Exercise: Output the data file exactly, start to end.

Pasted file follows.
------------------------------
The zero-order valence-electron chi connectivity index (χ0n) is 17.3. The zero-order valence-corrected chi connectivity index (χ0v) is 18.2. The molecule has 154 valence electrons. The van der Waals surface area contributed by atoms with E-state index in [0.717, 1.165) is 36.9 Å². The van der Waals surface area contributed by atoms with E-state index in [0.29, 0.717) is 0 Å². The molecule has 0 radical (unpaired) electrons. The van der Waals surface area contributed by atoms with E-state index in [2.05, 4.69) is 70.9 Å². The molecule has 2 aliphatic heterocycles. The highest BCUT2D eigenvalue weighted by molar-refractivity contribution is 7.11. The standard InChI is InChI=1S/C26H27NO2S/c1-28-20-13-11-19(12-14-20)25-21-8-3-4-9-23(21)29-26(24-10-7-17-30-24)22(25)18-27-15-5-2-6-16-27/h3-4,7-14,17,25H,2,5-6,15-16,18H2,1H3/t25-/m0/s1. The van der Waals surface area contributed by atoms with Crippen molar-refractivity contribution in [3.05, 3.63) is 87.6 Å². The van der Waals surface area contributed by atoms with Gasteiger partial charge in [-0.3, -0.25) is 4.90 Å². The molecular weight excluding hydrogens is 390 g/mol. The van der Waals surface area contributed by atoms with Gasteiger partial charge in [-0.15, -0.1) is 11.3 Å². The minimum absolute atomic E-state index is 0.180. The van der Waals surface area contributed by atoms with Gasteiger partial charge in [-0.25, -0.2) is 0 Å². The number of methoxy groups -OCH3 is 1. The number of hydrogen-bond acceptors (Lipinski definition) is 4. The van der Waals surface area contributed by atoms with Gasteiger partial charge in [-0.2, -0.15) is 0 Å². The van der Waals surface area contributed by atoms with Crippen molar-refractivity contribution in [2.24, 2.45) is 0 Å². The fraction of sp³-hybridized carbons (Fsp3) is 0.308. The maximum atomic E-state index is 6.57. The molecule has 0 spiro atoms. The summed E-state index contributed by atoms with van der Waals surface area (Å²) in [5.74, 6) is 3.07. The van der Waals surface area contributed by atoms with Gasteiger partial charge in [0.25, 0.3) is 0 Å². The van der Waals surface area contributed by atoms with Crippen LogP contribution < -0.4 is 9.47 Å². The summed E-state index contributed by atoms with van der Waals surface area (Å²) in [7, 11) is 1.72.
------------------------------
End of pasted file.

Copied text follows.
The zero-order valence-electron chi connectivity index (χ0n) is 17.3. The zero-order valence-corrected chi connectivity index (χ0v) is 18.2. The molecule has 154 valence electrons. The van der Waals surface area contributed by atoms with E-state index in [0.717, 1.165) is 36.9 Å². The van der Waals surface area contributed by atoms with E-state index in [0.29, 0.717) is 0 Å². The molecule has 0 radical (unpaired) electrons. The van der Waals surface area contributed by atoms with E-state index in [2.05, 4.69) is 70.9 Å². The molecule has 2 aliphatic heterocycles. The highest BCUT2D eigenvalue weighted by molar-refractivity contribution is 7.11. The standard InChI is InChI=1S/C26H27NO2S/c1-28-20-13-11-19(12-14-20)25-21-8-3-4-9-23(21)29-26(24-10-7-17-30-24)22(25)18-27-15-5-2-6-16-27/h3-4,7-14,17,25H,2,5-6,15-16,18H2,1H3/t25-/m0/s1. The van der Waals surface area contributed by atoms with Crippen molar-refractivity contribution in [3.05, 3.63) is 87.6 Å². The van der Waals surface area contributed by atoms with Gasteiger partial charge in [-0.3, -0.25) is 4.90 Å². The molecular weight excluding hydrogens is 390 g/mol. The van der Waals surface area contributed by atoms with Gasteiger partial charge in [-0.15, -0.1) is 11.3 Å². The minimum absolute atomic E-state index is 0.180. The van der Waals surface area contributed by atoms with Gasteiger partial charge in [-0.25, -0.2) is 0 Å². The number of methoxy groups -OCH3 is 1. The number of hydrogen-bond acceptors (Lipinski definition) is 4. The van der Waals surface area contributed by atoms with Gasteiger partial charge in [-0.2, -0.15) is 0 Å². The van der Waals surface area contributed by atoms with Crippen molar-refractivity contribution in [2.24, 2.45) is 0 Å². The fraction of sp³-hybridized carbons (Fsp3) is 0.308. The maximum atomic E-state index is 6.57. The molecule has 0 spiro atoms. The summed E-state index contributed by atoms with van der Waals surface area (Å²) in [5.74, 6) is 3.07. The van der Waals surface area contributed by atoms with Gasteiger partial charge in [0.25, 0.3) is 0 Å². The van der Waals surface area contributed by atoms with Crippen LogP contribution < -0.4 is 9.47 Å². The summed E-state index contributed by atoms with van der Waals surface area (Å²) in [7, 11) is 1.72.